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Zim’s stadia-gate: Classic case of a fish rotting from the head down



FAILED states provide a permissive environment for mediocrity to thrive across multiple facets of any nation’s life.


It is hard to expect other things to work in a country that continues to sink deeper and deeper into socio-economic meltdown at the mercy of a corrupt ruling class preoccupied with power retention at the expense of the nation’s progress.

Such is the case with Zimbabwe and, indeed, sport is one of the sectors that mirror where we are as a nation at the moment.

The missed obligations and inadequate sense of responsibility stick out like a sore thumb on both fronts.

From the barefaced and archaic methods of governance by those with state power, to condemning a once proud nation to the humiliation of playing an international “home” match away in Rwanda because the country does not have a single standard stadium.

Zimbabwe has hosted Nigeria in a football World Cup qualifier at Huye Stadium in the Rwandese town of Butare, after failing to upgrade its stadia nearly four years after Fifa initially suspended the country’s grounds in February 2020.

The Warriors are not the only team though that has been forced to host their games away from their fans. 17 out of 53 African teams have this past week been playing their home World Cup qualifiers in other countries following a strict policy by the Confederation of African Football (Caf) in 2021 to make member nations renovate existing infrastructure or even better build modern brand new stadiums.

But that is no excuse for Zimbabwe, who call themselves a footballing nation, a country with an abundance of natural resources.

Not to mention that some of the continent’s poorest countries by GDP per capita, much poorer than Zimbabwe, have the Caf-approved facilities to play their games in their own countries.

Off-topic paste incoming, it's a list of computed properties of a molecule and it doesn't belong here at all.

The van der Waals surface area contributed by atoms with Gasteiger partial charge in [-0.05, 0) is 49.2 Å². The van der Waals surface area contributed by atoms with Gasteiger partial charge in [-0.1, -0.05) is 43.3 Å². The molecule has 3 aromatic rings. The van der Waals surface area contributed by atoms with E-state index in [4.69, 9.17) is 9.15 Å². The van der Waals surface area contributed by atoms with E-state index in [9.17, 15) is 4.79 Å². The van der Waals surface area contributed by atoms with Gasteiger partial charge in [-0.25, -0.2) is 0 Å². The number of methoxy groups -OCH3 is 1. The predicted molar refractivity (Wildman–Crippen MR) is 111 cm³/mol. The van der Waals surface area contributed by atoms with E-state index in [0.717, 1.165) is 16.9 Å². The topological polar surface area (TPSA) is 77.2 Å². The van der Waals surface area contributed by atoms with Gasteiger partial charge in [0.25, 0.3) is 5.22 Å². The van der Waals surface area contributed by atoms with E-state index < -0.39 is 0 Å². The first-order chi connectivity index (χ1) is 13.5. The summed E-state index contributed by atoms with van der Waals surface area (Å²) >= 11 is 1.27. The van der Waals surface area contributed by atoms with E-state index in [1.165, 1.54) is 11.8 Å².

In Zimbabwe’s case, this can only be a question of lack of will and dearth of leadership by the direct administrators of football, the other sporting bodies in between, and all the way up to the relevant government ministry.

While we have accepted the reality that this government will not meaningfully bail out sport, the Zimbabwe Football Association (Zifa), like other national federations in the world, receive money from the international governing body Fifa in the form of grants. The funding has continued to improve, thanks to the Fifa Goal Project.

When Zimbabwe’s Fifa ban was lifted in July after 17 months in the wilderness, part of a financial package of US$6 million – to come over a year until next July – was immediately released from Zurich.

For four months – before Nigeria was due to land in Harare for the 19 November qualifier – Zifa’s normalisation committee had ample time to bring at least one of the grounds in the country up to standard. They did nothing. This committee has been at sixes and sevens since its appointment in July, in complete disarray, spending precious time firefighting instead of trying to create a legacy in their short spell at the helm.

We are however at this point stuck with the lot. They cannot be touched because they are there for the very reason that caused Zimbabwe’s suspension by Fifa – government interference. 

But then again, even if something could be done, it is double standards for any of us to expect the government to sincerely act against the bungling folks at Zifa. Which government? Surely not this one that has rendered its football team homeless by failing, or refusing, to revamp a national stadium it owns and administers.

Certainly not this government that has itself left a trail of destruction across the country for decades.